Why would you send a probe to the surface to study winds and weather paterns? Floating or flying probes equipped with radar can get you all the required data.


Floating is a good idea for atmospheric science, but you still need a lander vehicle for drilling, rock chemistry, and especially seismology.
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Offline woods170

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Re: ESA - Venus Express updates
« Reply #87 on: 09/23/2017 12:12 PM »
Given the very long days and  nights on Venus, is the surface temperature significantly lower at night?  Low enough to make a probe viable?

John

Why would you send a probe to the surface to study winds and weather paterns? Floating or flying probes equipped with radar can get you all the required data.


Floating is a good idea for atmospheric science, but you still need a lander vehicle for drilling, rock chemistry, and especially seismology.
With current state of technology a surface probe will survive for just a few days, at most. Probably shorter. Challenges: very high atmospheric pressure, extremely high surface- and atmospheric temperatures and highly corrosive atmosphere.
Had a lander for sustained surface operations (say longer than 2 days) been possible there already would have been sent one. That much I'm convinced of. But as the Venera's demonstrated the operational duration of surface probes on Venus is measured in minutes (hours at best), not days.
« Last Edit: 09/23/2017 12:14 PM by woods170 »

Offline JH

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Re: ESA - Venus Express updates
« Reply #88 on: 09/23/2017 05:01 PM »
There are many promising technologies that could allow for long term surface operations, but it is not yet possible. That is why the HOTTech program exists (see https://nspires.nasaprs.com/external/solicitations/summary.do?method=init&solId=%7B7C46C02B-4ADB-BDD8-CA52-714DE026F336%7D&path=init).

Offline high road

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Re: ESA - Venus Express updates
« Reply #89 on: 09/23/2017 06:06 PM »
Given the very long days and  nights on Venus, is the surface temperature significantly lower at night?  Low enough to make a probe viable?

John

Why would you send a probe to the surface to study winds and weather paterns? Floating or flying probes equipped with radar can get you all the required data.


Floating is a good idea for atmospheric science, but you still need a lander vehicle for drilling, rock chemistry, and especially seismology.
With current state of technology a surface probe will survive for just a few days, at most. Probably shorter. Challenges: very high atmospheric pressure, extremely high surface- and atmospheric temperatures and highly corrosive atmosphere.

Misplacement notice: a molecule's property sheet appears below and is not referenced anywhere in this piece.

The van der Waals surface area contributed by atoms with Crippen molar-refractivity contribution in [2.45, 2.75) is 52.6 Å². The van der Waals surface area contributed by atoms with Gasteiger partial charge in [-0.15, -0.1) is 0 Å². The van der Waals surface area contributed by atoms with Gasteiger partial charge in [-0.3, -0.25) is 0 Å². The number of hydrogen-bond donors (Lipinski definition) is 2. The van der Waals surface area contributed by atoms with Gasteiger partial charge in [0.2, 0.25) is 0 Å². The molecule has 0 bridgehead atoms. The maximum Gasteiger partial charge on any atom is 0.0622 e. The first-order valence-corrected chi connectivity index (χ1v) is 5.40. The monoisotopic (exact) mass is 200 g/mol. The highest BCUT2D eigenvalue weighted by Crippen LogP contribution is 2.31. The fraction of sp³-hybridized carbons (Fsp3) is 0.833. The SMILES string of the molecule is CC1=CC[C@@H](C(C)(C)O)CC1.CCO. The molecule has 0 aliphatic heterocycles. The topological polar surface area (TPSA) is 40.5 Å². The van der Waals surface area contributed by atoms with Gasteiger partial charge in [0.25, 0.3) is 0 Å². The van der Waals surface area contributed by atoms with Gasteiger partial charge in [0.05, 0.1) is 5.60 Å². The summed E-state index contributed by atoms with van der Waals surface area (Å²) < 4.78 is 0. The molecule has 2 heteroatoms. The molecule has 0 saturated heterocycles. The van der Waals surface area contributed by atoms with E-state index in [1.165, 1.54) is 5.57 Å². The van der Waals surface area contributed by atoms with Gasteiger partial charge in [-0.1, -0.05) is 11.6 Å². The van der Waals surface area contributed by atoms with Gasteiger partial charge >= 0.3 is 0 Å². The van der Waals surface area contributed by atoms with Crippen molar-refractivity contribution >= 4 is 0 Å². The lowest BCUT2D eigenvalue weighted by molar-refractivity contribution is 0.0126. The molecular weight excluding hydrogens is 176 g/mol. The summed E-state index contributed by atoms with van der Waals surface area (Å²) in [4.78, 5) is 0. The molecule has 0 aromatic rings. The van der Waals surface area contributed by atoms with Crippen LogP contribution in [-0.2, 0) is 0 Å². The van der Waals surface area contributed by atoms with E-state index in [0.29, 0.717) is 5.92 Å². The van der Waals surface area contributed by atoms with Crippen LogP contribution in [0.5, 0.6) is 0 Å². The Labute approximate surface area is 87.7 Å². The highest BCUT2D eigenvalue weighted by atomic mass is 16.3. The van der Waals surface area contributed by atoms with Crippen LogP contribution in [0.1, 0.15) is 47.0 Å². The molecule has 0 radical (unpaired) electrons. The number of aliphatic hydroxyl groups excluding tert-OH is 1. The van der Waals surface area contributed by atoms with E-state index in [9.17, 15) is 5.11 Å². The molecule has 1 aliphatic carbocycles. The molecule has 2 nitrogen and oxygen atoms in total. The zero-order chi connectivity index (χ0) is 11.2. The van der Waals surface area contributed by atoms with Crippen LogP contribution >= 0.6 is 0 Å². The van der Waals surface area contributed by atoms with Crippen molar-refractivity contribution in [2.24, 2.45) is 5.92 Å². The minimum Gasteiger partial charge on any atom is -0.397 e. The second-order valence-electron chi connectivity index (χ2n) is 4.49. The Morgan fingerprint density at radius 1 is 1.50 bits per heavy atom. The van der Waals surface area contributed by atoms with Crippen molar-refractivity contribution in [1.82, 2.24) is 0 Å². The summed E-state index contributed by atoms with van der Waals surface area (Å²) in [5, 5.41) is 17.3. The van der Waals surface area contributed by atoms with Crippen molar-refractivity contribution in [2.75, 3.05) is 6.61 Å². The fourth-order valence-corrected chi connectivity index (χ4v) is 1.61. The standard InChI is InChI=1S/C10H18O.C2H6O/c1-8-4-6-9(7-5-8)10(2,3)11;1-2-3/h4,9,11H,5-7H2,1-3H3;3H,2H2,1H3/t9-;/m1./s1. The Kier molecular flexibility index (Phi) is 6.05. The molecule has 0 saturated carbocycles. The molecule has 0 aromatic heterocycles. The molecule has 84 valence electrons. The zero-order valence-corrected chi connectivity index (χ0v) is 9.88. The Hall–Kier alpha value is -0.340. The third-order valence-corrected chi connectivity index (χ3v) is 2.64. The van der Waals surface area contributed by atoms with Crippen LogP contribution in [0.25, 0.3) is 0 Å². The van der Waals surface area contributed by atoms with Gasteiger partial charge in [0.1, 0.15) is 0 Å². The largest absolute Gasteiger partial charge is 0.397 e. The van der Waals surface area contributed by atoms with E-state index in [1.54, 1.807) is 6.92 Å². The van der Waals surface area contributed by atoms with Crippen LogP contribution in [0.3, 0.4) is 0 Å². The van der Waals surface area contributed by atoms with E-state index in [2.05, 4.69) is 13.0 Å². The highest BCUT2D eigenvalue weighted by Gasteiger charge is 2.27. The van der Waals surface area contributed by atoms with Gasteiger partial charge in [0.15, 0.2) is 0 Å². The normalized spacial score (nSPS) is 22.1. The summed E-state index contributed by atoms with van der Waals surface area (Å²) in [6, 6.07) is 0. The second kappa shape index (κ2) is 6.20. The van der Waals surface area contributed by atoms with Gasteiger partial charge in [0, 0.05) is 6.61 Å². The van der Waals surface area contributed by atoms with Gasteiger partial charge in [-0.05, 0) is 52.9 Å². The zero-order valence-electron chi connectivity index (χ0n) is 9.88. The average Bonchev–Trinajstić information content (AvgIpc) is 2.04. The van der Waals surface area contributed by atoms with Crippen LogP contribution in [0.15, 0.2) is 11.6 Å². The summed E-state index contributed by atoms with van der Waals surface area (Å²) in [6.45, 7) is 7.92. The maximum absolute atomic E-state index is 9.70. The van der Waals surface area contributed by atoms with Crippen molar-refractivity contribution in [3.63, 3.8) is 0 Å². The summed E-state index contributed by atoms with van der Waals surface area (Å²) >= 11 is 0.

Had a lander for sustained surface operations (say longer than 2 days) been possible there already would have been sent one. That much I'm convinced of. But as the Venera's demonstrated the operational duration of surface probes on Venus is measured in minutes (hours at best), not days.

The Venera and Vega probes all used basically the same lander design (the ones that had a lander, that is) that was developed before the Russians knew how punishing the Venusian surface environment was. Quite an achievement that they lasted as long as they did.

There are plenty of ideas to send low-tech floating probes (no propulsion, about a month of operational measurements), sets of expendable descent probes, propelled floating probes, planes, or in the more experimental class: low-altitude metallic bells, high temperature rovers etc. However, these ideas are in constant competition with all other highly interesting missions to other locations in need of funding, and more importantly, among themselves. Each specific 'cheaper' architecture would study completely different phenomena. There is so little data about Venus, too few people have made a career out of it and now lobby for it.

To Redilox: seismology would indeed be a problem for a floating probe. However, a low-altitude metallic bell can quite easily carry a chemcam, or even a drill to collect samples if it has enough propulsion or anchoring to remain stationary in Venusian wind, or should we say currents at such punishing pressures? In fact, it would be able to cover a lot more ground than Curiosity, and given propulsion, get to any interesting location.

That said, I never imagine any low altitude operations without a transport system that can lift the bell and lander to higher altitudes to cool down regularly, or supply them with coolant produced in the upper atmosphere.